The Philadelphia Eagles still haven't specified why exactly the team cut wide receiver DeSean Jackson on Friday. According to a report on NJ.com, the Eagles were concerned with "Jackson's continued association with reputed Los Angeles street gang members who have been connected to two homicides since 2010."
In a statement released on Friday, Jackson denied having any gang-ties. The Los Angeles Police Department backed up Jackson's statement by saying they don't necessarily think Jackson has any ties to gangs and they definitely don't think he's been involved in any gang-related killings.
"It's kind of like 'Six Degrees of Kevin Bacon.' When people grow up in neighborhoods where you have gang involvement, you don't have to look too far before you find a connection to a connection," LAPD Homicide Det. Chris Barling told the Philadelphia Daily News. "Now, how sinister that connection is, our position is that's for others to judge."
The NJ.com report noted that Jackson is close to Theron Shakir. Shakir, reportedly a member of the Crips, was charged with murdering 14-year-old Taburi Watson in 2010 after Watson flashed a rival gang sign at Shakir and co-defendant Marques Binns.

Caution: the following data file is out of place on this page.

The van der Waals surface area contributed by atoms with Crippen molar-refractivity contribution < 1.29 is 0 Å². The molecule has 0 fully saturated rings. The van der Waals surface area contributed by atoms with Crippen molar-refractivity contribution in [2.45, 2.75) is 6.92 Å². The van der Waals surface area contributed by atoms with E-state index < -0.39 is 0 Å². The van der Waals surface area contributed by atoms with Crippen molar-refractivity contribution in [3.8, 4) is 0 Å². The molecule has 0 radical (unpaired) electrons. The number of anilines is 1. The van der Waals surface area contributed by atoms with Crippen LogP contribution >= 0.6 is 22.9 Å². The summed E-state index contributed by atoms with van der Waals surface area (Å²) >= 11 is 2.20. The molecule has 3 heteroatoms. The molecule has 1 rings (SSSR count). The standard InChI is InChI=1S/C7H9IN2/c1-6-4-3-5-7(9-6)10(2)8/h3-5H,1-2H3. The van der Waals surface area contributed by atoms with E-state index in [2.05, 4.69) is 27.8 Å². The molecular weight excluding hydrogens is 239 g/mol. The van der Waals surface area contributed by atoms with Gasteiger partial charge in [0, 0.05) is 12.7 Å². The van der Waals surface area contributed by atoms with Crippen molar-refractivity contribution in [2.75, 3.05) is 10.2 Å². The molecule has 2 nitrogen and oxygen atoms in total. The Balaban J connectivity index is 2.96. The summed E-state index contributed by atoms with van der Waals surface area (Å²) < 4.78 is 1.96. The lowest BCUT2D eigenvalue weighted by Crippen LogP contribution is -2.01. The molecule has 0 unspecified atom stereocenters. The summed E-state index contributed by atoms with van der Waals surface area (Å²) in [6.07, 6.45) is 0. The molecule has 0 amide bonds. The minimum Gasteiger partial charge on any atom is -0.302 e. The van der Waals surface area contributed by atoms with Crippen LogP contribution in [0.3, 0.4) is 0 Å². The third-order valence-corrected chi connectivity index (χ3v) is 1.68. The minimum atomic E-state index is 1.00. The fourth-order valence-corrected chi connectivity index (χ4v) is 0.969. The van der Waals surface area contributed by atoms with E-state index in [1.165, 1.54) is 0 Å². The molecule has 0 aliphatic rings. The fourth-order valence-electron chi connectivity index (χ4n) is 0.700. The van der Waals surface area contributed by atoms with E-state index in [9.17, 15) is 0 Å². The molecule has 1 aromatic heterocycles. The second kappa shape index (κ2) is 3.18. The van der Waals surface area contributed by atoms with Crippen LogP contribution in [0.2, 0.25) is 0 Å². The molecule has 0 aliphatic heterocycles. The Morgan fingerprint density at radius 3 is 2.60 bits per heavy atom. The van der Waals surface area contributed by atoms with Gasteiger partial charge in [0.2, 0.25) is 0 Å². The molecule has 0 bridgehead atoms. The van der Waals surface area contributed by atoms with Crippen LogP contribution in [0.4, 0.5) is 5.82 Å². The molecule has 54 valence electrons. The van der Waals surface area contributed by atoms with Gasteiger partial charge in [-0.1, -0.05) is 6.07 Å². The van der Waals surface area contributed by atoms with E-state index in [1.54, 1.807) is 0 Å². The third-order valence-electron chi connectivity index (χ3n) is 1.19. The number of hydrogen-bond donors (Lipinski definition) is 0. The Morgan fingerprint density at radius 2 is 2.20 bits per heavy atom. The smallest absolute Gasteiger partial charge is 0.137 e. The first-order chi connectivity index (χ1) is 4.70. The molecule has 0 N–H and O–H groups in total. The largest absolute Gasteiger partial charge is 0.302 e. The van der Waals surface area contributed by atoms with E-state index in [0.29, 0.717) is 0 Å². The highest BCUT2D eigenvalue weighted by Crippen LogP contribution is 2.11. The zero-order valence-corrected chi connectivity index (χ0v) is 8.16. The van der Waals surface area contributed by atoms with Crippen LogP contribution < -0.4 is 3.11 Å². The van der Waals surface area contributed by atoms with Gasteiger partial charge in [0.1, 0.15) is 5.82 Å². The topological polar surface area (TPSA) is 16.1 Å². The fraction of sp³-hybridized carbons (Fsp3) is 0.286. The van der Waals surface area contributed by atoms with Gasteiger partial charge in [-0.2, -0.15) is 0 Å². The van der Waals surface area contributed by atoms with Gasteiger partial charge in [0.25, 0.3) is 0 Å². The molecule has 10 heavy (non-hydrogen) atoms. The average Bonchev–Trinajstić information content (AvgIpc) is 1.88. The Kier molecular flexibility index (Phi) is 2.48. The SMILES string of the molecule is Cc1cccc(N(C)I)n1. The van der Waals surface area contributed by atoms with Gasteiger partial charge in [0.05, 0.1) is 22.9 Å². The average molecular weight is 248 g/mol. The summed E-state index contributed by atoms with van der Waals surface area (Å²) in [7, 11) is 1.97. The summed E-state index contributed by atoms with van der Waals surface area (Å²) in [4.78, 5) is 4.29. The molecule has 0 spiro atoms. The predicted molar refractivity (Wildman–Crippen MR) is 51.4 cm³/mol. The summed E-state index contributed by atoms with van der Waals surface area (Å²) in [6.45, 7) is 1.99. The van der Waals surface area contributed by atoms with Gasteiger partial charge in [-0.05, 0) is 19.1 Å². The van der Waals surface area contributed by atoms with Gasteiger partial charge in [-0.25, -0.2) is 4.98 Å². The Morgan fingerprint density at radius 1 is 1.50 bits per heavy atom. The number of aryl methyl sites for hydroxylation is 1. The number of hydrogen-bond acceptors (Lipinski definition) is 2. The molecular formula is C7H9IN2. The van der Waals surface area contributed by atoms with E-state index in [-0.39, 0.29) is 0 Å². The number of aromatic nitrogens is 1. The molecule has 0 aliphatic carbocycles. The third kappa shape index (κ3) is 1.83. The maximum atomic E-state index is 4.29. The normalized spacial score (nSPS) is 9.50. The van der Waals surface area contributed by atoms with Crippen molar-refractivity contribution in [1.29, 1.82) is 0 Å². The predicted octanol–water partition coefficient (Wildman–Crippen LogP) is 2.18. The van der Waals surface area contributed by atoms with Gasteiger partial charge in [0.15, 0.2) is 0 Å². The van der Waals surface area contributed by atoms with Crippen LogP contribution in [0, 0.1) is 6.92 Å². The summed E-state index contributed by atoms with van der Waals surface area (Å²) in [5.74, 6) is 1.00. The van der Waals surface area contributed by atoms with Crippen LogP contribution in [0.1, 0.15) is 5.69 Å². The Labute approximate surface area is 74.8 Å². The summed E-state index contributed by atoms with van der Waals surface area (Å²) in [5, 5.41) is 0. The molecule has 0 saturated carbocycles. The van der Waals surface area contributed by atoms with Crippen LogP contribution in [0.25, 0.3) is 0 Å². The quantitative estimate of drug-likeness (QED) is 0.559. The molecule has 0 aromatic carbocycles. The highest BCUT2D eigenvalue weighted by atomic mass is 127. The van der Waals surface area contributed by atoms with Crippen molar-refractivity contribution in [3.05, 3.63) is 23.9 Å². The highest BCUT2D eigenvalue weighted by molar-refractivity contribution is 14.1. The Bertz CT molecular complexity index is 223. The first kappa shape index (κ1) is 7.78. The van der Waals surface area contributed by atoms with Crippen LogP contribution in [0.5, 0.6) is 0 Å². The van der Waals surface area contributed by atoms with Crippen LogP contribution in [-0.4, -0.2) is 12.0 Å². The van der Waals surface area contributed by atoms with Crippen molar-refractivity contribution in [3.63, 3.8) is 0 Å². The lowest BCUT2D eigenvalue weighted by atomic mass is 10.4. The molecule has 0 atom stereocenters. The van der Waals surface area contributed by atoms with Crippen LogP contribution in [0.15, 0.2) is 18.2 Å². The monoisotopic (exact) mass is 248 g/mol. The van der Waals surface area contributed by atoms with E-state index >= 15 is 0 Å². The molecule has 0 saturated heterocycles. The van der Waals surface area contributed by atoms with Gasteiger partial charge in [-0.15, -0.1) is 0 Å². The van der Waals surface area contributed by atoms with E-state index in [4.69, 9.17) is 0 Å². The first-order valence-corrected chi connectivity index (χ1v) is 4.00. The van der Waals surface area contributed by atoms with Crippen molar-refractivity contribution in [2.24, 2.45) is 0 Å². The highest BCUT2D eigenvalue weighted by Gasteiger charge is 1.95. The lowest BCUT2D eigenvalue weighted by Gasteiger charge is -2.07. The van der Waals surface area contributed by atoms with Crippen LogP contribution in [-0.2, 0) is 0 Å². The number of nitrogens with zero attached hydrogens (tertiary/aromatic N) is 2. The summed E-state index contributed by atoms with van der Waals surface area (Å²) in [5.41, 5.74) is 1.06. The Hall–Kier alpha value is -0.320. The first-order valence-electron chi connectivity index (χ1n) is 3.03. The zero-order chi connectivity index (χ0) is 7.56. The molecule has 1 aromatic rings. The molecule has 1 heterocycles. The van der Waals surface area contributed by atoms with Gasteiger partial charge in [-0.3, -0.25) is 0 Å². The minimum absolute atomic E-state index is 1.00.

During that investigation, the LAPD reached out to the Eagles, who didn't respond. However, Jackson did respond when authorities reached out to him, "[The Eagles] didn't return the call, but we came across a number for him and had a conversation," Barling said. "It was nothing confrontational; he answered our questions."
In 2012, a gang-related killing took place in front of a property being rented by Jackson's sister. Detective Eric Crosson told NJ.com that 'investigators found several documents belonging to Jackson, including a car title, a gun permit issued in New Jersey and credit-card receipts.'
However, Barling noted that Jackson is not being looked at in relation to that homicide or any others, "There's no other investigation that I'm aware of where Mr. Jackson's name has come up," he said. "It's clear he was not involved in the homicides."
Jackson was the victim of a crime in January though when his home was burglarized. In that case, authorities believed that the perpetrators made off with $250,000 in cash. However, a Philadelphia police spokesman told the Philadelphia Inquirer that only $20,000 was stolen from Jackson's place.
"This was a genuine mistake on our part," the spokesman said. "His mother was giving police what she thought was in the home. Once, they interviewed Jackson, he knows what's in his house, and he said, 'No, that's wrong.' He told them what was missing."
That case is still open.